Thursday, April 28, 2011


I've been in a bit of a funk for the last few days.  The weather has been horrible and I've done very little work on the airplane. I did just enough to finish up the right flaperon, which was the last official piece of the airframe. This will officially kick off the transmogrification from airframe to airplane.  Unfortunately, I can't proceed with that until next week. Not only does the hangar need a complete rearrangement of parts and work surfaces, a job that will require at least one helper, but I have also been busy at the paying job. Hard, frustrating work and late nights combined with the lack of recreational effort in the hangar had dropped my mood considerably. I'll also be gone this weekend as I fly up to Oshkosh with Mr. Rush and The Jackson Two, where we will attend the 16 hours training course that will allow us to do our own annual condition inspections on our airplane.

My mood has vastly improved over the last couple of days, mostly because of the spectacular success of another practical joke I played on a co-worker. The background is this: I've been pretty frazzled at work because I'm developing two new applications concurrently. One of them will provide an application to manage large (100 - 300) store chains, while the other is a data analysis and research tool used by a single user. I was developing a workflow system in the team application and decided that I'd like to have it play a little sound and pop up a little notification window whenever a user received a new issue assignment. To play the sound, I would either have to go computer to computer installing the sound file, or find a way to embed it directly into the application. I eventually figured out how to embed the sound, but since the people that will ultimately use the application have yet to be hired, I had no good way to test it on a "clean" machine. I had to be sure that the sound would travel with the application.

A devious idea soon came to mind. I'd find a subtle yet irritating sound and embed it in the other guy's application, and set a timer to play it every few minutes. It only took a few minutes to Google up the sound of a mosquito buzzing and build it into the program. Just a few minutes later I was walking down to his workspace in order to see the ensuing hilarity first hand.  The joke was on me, though; he has no speakers on his computer. Oh well, I figured. Nothing lost.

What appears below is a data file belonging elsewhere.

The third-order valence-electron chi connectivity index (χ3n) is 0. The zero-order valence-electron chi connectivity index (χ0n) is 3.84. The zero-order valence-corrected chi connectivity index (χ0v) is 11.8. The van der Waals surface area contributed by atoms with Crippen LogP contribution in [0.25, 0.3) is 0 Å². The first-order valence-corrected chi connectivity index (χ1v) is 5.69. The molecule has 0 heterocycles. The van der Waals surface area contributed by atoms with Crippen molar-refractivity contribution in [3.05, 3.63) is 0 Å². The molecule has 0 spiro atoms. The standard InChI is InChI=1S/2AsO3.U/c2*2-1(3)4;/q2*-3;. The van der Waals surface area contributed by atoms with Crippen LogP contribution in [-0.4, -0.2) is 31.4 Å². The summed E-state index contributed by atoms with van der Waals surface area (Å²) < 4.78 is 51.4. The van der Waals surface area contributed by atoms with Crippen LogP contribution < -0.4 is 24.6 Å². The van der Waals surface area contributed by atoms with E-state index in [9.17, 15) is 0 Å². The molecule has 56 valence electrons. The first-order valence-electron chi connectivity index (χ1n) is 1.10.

I forgot all about it.

A few weeks later on a Tuesday afternoon, he received a new laptop computer that his manager had upgraded him to.  It was late in the day, so I only got as far as getting it out of the box and set up on the desk area behind him. I got a couple of his applications installed, told him to just let it sit until I was back in the office on Thursday, and headed home.

Wednesday I had an off-site strategy meeting that I had to attend. Around 7:30 I started getting emails from John, the guy that sits in the cubicle next to Rudy, the proud owner of a new speaker-enabled laptop that he simply couldn't resist messing around with, despite my directions to just leave it alone:

Email from John: "The sound just started.  He's looking around trying to figure out where it's coming from."

Email from John: "He wants to know how to record it and let you hear it so you know he isn't crazy. Now he's searching to see if something is running in the background."

Email from John: "This is getting great! Now he's sitting there saying "WHAT THE HELL!!"
Email from John: "This is hilarious!  Now he's swatting at the air around his head!"
(At this point I was laughing nearly uncontrollably)

Email from me, to John: "Don't let him call the corporate help desk!"

At nearly the same time that I sent the above, Rudy CC'd me on an email he had just sent to the help desk: "This is bizarre, but this morning as I am working on my new laptop, every two minutes or so it makes a sound like a bee flying by your ear. I can mute the computer and it stops the sound, but I am at a loss for what could possibly be causing this. I don't see any odd apps running, and the noise began without me doing anything out of the ordinary."

(And now there was no 'nearly' involved - I couldn't stop laughing!)

Email from John: "He muted the computer so you can hear it tomorrow."
I still chuckle every time I visualize Rudy sitting there looking frustrated and befuddled, muttering "What the HELL??"

Thursday, April 21, 2011

A New Venture

I haven't finished up the riveting of the second flaperon over the last couple of evenings because I've been saving it up for my scheduled Aviation Venture Crew on Thursday night. What's an "Aviation Venture Crew" you ask? Well, peruse these purloined paragraph that I pilfered from the nets: